After a few successful loaves of Tartine country white bread, it was time to attempt Chad Robertson’s Tartine Bread baguettes. As any baker will attest, the baguette is a tricky loaf. To achieve smooth, crackling crust and a holey crumb, the dough requires careful handling. Creating the long, skinny, symmetrical shape isn’t easy with a wet dough, and a thin, shattering crust won’t develop without generous steaming during the first few minutes of baking.
Robertson’s baguette recipe suggests a (novel to me) technique to generate copious steam: saturate kitchen towels, and place the wet towels on a half-sheet pan on the oven’s floor. Except that it doesn’t work: in my oven, the towels dried out and caught fire (see photographic evidence at right).
I don’t know if my towels weren’t wet enough, or if I was supposed to fold the towels flat, or if I was supposed to use terrycloth towels. I do know that my entire house filled with smoke, requiring me to open all the doors and windows in August, to run the central air conditioning on “vent” for 45 minutes, and to throw out two charred towels. The sheet pan needed a thorough scrubbing with Bar Keep’s Friend.
The baguettes turned out okay, though. The crust was a bit too thick: it could have used more steam.
Funny, I just get burnt towels that are forgetting to snag the towel off the oven door when I go to pour water in the steam pan… I’ve been working on baguettes for months, but I think I’m working with a less wet dough than you are here. The crust almost always comes out great; still working on getting the perfect invisible seam.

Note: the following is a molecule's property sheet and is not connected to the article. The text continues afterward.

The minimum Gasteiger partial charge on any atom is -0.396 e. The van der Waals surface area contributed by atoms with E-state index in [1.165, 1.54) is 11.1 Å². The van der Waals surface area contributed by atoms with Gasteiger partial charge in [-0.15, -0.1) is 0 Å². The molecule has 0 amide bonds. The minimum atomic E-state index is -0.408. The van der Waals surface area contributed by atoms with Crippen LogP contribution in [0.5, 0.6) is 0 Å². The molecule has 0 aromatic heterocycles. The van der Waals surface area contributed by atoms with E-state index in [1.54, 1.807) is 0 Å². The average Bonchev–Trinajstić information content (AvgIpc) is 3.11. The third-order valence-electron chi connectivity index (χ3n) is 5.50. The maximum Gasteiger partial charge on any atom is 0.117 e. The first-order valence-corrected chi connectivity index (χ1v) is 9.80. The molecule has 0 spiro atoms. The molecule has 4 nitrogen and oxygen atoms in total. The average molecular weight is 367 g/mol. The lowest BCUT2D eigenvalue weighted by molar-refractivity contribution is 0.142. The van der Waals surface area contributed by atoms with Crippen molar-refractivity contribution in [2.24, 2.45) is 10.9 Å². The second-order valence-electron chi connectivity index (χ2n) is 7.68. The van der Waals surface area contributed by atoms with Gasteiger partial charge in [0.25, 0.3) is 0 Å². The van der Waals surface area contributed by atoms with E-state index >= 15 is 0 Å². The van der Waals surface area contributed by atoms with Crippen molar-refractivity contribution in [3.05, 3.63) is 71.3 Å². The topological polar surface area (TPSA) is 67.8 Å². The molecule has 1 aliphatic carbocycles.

They’re not boulangerie-quality yet, but they are better than the whole foods ones.
Are you using Reinhart’s ABED baguette recipe?
Yes, the french bread, not the lean bread. “Knead three minutes and put up” is easier to do late at night than stretch and folds.
A half-sheet with a silicon mat plus a cheap cookie sheet with water poured on it gets pretty good spring and a crust I like. Adding too much yeast produces a substance not unlike new orleans french bread.
I’ve made the recipe before, but IIRC, I cut it into small sandwich loaves. Will have to revisit that one.
So sorry about your fire.
Try soaking a stone in water..
like a pizza stone or a “Romertopf stone bakeware” over night..
then place it in the oven before you bake .
it should release steam nicely..
My romertopf made beautiful breads
or just place a pan of water on the bottom rack.
I usually generate steam using a big cast iron skillet….it preheats along with the oven, then I pour in hot water and create beaucoup steam. I sure won’t be trying the wet towel method again!
Check Julia Child’s The Art of French Coooking on baking baguettes with a brick and also on troubleshooting thick crusts… Less salt and less humidity in the rising process usually helps.
Wow, glad you’re okay and it was only an inconvenience. I hate the lingering smell of burned food.